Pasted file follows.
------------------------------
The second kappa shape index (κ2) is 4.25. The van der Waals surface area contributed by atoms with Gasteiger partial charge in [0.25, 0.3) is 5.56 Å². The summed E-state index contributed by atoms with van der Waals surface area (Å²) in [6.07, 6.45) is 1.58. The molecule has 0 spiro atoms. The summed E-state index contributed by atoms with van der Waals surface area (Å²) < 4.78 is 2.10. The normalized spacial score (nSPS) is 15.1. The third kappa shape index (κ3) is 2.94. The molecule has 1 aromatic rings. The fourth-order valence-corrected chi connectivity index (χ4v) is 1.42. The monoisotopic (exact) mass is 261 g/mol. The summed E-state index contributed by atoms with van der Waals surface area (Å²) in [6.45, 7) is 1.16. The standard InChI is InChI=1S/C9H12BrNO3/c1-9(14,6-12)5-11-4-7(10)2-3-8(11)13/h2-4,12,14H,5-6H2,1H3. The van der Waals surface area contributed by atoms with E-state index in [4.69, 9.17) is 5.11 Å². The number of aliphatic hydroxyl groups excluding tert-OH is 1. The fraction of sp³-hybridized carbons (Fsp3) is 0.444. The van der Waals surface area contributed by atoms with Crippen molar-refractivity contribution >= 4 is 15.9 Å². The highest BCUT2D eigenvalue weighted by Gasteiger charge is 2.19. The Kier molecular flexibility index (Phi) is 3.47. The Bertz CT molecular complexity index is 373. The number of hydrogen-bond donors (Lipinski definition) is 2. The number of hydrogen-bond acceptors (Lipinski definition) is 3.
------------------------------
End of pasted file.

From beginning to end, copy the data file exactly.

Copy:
The second kappa shape index (κ2) is 4.25. The van der Waals surface area contributed by atoms with Gasteiger partial charge in [0.25, 0.3) is 5.56 Å². The summed E-state index contributed by atoms with van der Waals surface area (Å²) in [6.07, 6.45) is 1.58. The molecule has 0 spiro atoms. The summed E-state index contributed by atoms with van der Waals surface area (Å²) < 4.78 is 2.10. The normalized spacial score (nSPS) is 15.1. The third kappa shape index (κ3) is 2.94. The molecule has 1 aromatic rings. The fourth-order valence-corrected chi connectivity index (χ4v) is 1.42. The monoisotopic (exact) mass is 261 g/mol. The summed E-state index contributed by atoms with van der Waals surface area (Å²) in [6.45, 7) is 1.16. The standard InChI is InChI=1S/C9H12BrNO3/c1-9(14,6-12)5-11-4-7(10)2-3-8(11)13/h2-4,12,14H,5-6H2,1H3. The van der Waals surface area contributed by atoms with E-state index in [4.69, 9.17) is 5.11 Å². The number of aliphatic hydroxyl groups excluding tert-OH is 1. The fraction of sp³-hybridized carbons (Fsp3) is 0.444. The van der Waals surface area contributed by atoms with Crippen molar-refractivity contribution >= 4 is 15.9 Å². The highest BCUT2D eigenvalue weighted by Gasteiger charge is 2.19. The Kier molecular flexibility index (Phi) is 3.47. The Bertz CT molecular complexity index is 373. The number of hydrogen-bond donors (Lipinski definition) is 2. The number of hydrogen-bond acceptors (Lipinski definition) is 3.